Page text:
Recently, I noticed my tendency to use a particular four-letter word quite often, and I’m starting to wonder whether this word might be worth a reevaluation. What is this word, you ask? Naturally, it’s “busy”. I hear myself frequently answer the question “How are you?” with that word attached almost as a punctuation mark at the end of my reply: “Oh, you know – I’m really busy.”
It is a reasonably accurate word to use since the daily schedule includes plenty of activities with work, home, kids, friendships, etc. Yet it does very little to communicate how I am feeling in the midst of all the things that occupy my time. It also seems that, more and more, hearing myself describe how busy I am allows me to get caught up in the feeling that life is coming at me with all sorts of details and all I can do is try to keep myself afloat in a sea of everyday activities.
Perhaps most importantly, describing myself as “busy” tempts me to forget all the choices I have when, in reality, I am more in charge of where I direct my energy than the word “busy” would lead me to believe.
More often, I try to think a little less about being “busy” and a little more about the absolute gift of having so much to do. My father, having just turned 90 and spending a lot of time in his retirement apartment would no doubt jump at the chance to go to the grocery store, attend the little league game, or even clean out the basement storage room. I know a few people battling serious illnesses and I imagine their goals might include the ability to be “busy” with some of these more routine things.
Truthfully, spending too much time thinking about all we have to do can give us the impression that our plate is not only full, it is completely spilling over. It helps to remember that the tasks, errands and activities that comprise our “to-do” list exist because we live completely independently and, as such, they reflect our ability to enjoy everyday life.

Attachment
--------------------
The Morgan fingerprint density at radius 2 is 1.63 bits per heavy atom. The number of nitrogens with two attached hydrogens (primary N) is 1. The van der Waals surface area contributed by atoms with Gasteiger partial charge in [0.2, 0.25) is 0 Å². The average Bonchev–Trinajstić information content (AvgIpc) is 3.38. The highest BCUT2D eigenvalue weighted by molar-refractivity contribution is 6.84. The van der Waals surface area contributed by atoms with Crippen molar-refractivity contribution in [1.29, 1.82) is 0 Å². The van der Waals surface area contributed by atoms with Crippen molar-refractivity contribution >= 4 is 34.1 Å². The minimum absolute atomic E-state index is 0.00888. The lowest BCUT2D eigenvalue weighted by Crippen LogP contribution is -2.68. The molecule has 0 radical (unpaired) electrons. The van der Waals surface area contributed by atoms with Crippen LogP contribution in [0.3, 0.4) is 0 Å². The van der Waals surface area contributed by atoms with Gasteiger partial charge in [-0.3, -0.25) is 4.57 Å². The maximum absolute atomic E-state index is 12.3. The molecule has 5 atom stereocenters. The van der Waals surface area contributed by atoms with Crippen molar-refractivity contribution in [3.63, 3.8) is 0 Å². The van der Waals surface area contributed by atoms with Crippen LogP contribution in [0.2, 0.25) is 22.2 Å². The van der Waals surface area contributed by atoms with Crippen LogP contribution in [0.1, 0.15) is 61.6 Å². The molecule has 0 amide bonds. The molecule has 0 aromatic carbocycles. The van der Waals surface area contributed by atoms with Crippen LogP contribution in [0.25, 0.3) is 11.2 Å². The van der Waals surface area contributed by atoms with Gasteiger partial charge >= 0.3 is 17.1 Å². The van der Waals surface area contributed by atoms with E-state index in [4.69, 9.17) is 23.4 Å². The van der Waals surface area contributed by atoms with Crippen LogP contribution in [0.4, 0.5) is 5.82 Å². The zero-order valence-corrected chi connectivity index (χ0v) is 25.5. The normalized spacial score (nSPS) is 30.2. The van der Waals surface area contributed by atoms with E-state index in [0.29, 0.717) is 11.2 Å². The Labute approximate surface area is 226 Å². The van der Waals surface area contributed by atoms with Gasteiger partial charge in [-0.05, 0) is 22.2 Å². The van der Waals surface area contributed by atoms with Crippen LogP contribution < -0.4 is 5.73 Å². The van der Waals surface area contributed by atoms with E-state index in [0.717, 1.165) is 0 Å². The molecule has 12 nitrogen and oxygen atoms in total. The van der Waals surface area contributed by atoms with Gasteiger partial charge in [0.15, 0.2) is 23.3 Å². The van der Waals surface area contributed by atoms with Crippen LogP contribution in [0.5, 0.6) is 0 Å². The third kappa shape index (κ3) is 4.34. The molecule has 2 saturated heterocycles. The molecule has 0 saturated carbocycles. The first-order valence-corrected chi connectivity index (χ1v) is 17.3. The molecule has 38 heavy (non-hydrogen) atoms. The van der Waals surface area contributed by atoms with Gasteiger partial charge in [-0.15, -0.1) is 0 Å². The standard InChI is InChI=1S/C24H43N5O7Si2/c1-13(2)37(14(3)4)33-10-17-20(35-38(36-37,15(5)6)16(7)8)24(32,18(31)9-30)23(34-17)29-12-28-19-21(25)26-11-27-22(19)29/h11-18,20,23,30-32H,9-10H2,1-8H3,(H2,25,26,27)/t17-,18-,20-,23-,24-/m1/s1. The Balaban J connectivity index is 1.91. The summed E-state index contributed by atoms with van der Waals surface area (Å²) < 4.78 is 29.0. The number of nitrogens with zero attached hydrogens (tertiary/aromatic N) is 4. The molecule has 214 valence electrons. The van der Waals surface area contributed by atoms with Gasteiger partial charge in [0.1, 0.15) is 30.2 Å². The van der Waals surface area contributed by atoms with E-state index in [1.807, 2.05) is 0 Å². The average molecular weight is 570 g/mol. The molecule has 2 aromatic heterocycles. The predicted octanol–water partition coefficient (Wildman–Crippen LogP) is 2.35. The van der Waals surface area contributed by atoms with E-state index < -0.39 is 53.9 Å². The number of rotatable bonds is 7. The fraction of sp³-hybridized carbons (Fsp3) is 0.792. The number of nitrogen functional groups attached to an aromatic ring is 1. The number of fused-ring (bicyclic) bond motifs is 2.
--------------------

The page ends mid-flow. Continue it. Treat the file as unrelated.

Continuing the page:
Along with helping my perspective, focusing less on being “busy” helps me to concentrate more on what is currently happening instead of worrying too much about the future. It can be absolutely overwhelming to think too far ahead, and usually the current project suffers when we spend time thinking about what we have to do next.
In the frantic morning rush to leave the house on time, I have been known to put two unmatched shoes in the cross country bag or give the lunch with the peanut butter sandwich to the one who can’t stand peanut butter. I suspect my tendency to see myself as behind before even getting out of bed contributes greatly to the stress of these mornings. If I take a few seconds and a few deep breaths, I can slow down and save myself from mistakes. Slowing down even more may help me have the presence of mind to delegate packing backpacks (including the last minute lunch inspection) to each backpack owner, producing benefits for all of us.
Staying away from being “busy” gives me a better chance to keep to that regular exercise routine and stop making excuses for why I did not return a phone call. Again, as with most people, I often have more than enough demands competing for my time. Yet, with growing realization, I acknowledge that I make time for many activities that might not always be as important. More often than not, I have time to drive by the coffee shop for a latte. I manage to check social media daily and find out what keeps other people occupied. Shifting a few of these priorities opens up time to send a quick “thinking of you” message to a struggling friend, actually spend that 30 minutes a day reading a good book, or even sit quietly and appreciate the beautiful backyard scenery.
Overall, it is more important to think about how we view our day-to-day lives than about any four-letter word we use or don’t use. I want to be sure I remember there is plenty of time in the day to appreciate the amazing gifts life has to offer.
Laura B. joined Empathia in 2000 and is an EAP Counselor. Laura has a bachelor’s degree in Sociology from Northwestern University and a master’s degree in Social Work from the University of Wisconsin-Milwaukee, with a concentration in marriage and family therapy. Prior to joining Empathia, she worked as a case manager with chronically mentally ill adults readjusting to life in the community. Laura enjoys reading, attending kids’ activities and spending time with family.